Wave, based in Tel Aviv, was one of the first startups in the supply chain sector to sign a deal with a big bank. After graduating from Barclays’ fintech accelerator last October, the startup has focussed on developing a platform to help the banks’ clients reduce their supply chain financing costs by substituting physical bills of lading with blockchain-registered digital versions that streamline the shipping process.
London-based Provenanceis working on a chain-of-custody solution on both the Bitcoin and the Ethereum blockchains. Founded in 2013, it focuses on not only the verification of origin, but also the authenticity of the data. One of their more interesting projects involves the tracking of fish from the boats in Indonesia to the high-end sushi restaurants in Japan. If this pilot works as expected, we should soon be able to confirm that the steak we ordered at the restaurant did, in fact, come from the plains of Argentina, and that the olive oil that we purchased at the supermarket was, in fact, pressed from arbequina olives in Spain.
Everledger, also based in London, is building a system to track the movement of diamonds from the mine to the jewellery store, creating a provable provenance as well as facilitating diamond trade. This should significantly increase not only the security of the gem supply chain (which still relies largely on paper documents which can be amended or forged), but also the insurance costs.
Australia-based Blockfreight, launched in April of this year, is developing “an open network for global freight” that combines blockchain apps with smart contracts and RFID sensors. Clients will be able to access the platform with the Blockfreight token, launched last month and run on the Counterparty rails, which can be purchased from the company and eventually from licensed agents (I couldn’t find any active exchanges that deal in this token, but it’s early days still), for $1 each as of a few days ago.
CargoChain, still at development stage, won the Shanghai Blockchain hackathon in January 2016 with their chain of custody innovation that records the Bill of Lading on the blockchain, providing a transparent and traceable record, and uses RFID sensors to track the physical shipment. Built on Ethereum, it also plans to offer a smart contract escrow system, which removes the need for the parties of a trade to either rely on a bank to facilitate the transaction, or to know and trust each other. Other planned functions include automatic payment release upon document receipt, and built-in penalties for delays.
While Barcelona-based Consentiowill also use the blockchain to digitize and store the documentation, its main focus is on the financial side. Working with regulated payment platforms, it will use smart contracts to offer financial services such as proof of deposit, deposit release and payment upon delivery.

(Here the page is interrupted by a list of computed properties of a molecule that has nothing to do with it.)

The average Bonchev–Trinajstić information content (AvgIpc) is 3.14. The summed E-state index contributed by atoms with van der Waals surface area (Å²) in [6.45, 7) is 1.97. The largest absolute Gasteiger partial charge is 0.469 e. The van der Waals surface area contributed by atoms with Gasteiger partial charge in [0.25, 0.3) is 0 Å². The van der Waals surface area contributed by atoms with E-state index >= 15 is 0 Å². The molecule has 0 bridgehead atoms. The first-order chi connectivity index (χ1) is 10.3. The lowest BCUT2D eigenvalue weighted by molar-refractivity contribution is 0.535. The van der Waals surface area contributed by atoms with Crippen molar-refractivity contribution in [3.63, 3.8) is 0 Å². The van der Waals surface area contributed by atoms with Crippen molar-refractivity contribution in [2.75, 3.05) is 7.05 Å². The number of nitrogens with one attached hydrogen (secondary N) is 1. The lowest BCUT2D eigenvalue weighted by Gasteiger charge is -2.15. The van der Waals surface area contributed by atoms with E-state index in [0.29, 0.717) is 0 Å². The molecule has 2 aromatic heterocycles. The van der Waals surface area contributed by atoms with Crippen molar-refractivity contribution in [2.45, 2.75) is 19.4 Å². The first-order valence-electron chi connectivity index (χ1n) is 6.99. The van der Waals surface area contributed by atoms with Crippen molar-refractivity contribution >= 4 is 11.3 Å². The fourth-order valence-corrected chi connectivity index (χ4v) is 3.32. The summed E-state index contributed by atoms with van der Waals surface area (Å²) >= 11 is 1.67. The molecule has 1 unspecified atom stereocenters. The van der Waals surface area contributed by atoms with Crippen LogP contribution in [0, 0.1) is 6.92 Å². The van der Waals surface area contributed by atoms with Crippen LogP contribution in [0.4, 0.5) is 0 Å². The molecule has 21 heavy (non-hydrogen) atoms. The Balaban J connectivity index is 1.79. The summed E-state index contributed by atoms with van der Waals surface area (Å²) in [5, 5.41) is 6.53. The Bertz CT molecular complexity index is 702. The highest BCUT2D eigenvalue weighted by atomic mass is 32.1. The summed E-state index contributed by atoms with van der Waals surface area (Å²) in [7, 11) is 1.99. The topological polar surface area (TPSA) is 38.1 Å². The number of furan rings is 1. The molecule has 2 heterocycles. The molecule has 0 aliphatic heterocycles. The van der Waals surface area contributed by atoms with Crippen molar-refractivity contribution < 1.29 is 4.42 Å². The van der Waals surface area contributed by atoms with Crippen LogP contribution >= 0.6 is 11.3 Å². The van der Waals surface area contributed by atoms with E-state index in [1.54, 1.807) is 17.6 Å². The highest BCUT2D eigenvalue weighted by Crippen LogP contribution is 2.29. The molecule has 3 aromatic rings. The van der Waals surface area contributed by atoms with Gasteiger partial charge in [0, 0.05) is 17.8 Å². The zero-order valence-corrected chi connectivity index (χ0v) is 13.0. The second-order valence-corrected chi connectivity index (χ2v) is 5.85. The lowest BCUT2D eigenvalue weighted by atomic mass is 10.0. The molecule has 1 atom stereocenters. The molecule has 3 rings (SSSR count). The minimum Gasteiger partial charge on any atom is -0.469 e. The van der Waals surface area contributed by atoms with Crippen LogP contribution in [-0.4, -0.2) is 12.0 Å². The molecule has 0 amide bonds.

It’s not just startups that are pushing the innovation boundaries in the supply chain field. The Finnish city of Kuovola has received €2.4 million of European funding to develop a project called SmartLog that applies the blockchain and smart contracts to shipping containers. The city is a hub for trade between the EU, Russia and Asia, and its region is host to around 700 logistics companies.
Pressing problems yet to solve are the Know Your Client (KYC) requirements that 80% of sector participants cite as the main barrier to sector growth. Since this requirement is tied to the thorny problem of identity, especially difficult in online, automated processes, it would be optimistic to expect mass migration to blockchain-based supply chain solutions. But the potential economic savings and increased transparency and efficiency make the end goal worth the pursuit. And with a wide assortment of business models and technologies working on this potentially very lucrative objective, it certainly will be an interesting space to watch.
(This article was originally published on LinkedIn.)
Almost everything you touch during your day is the result of a supply chain. The product originated somewhere. It then moved somewhere else, and after that somewhere else, and so on until it ended up in your life. Your toothbrush, your breakfast cereal, your clothes, your car or bus or bike… You get the picture… We hardly ever think about this, nor should we have to. Because we trust that its sourcing did no harm, that the quality is acceptable and that it’s going to do what it needs to do.
What if you could know so much more? That your toothbrush was made in Texas? That your T-shirt was made in Nepal? That your shoes were designed by someone in Turin but manufactured in Romania? Too much information, you might say. But think about how it would change our relationship to things. Which would change our attitude to consumption. Which could lead to a new commercial culture, one based on transparency, trust and process.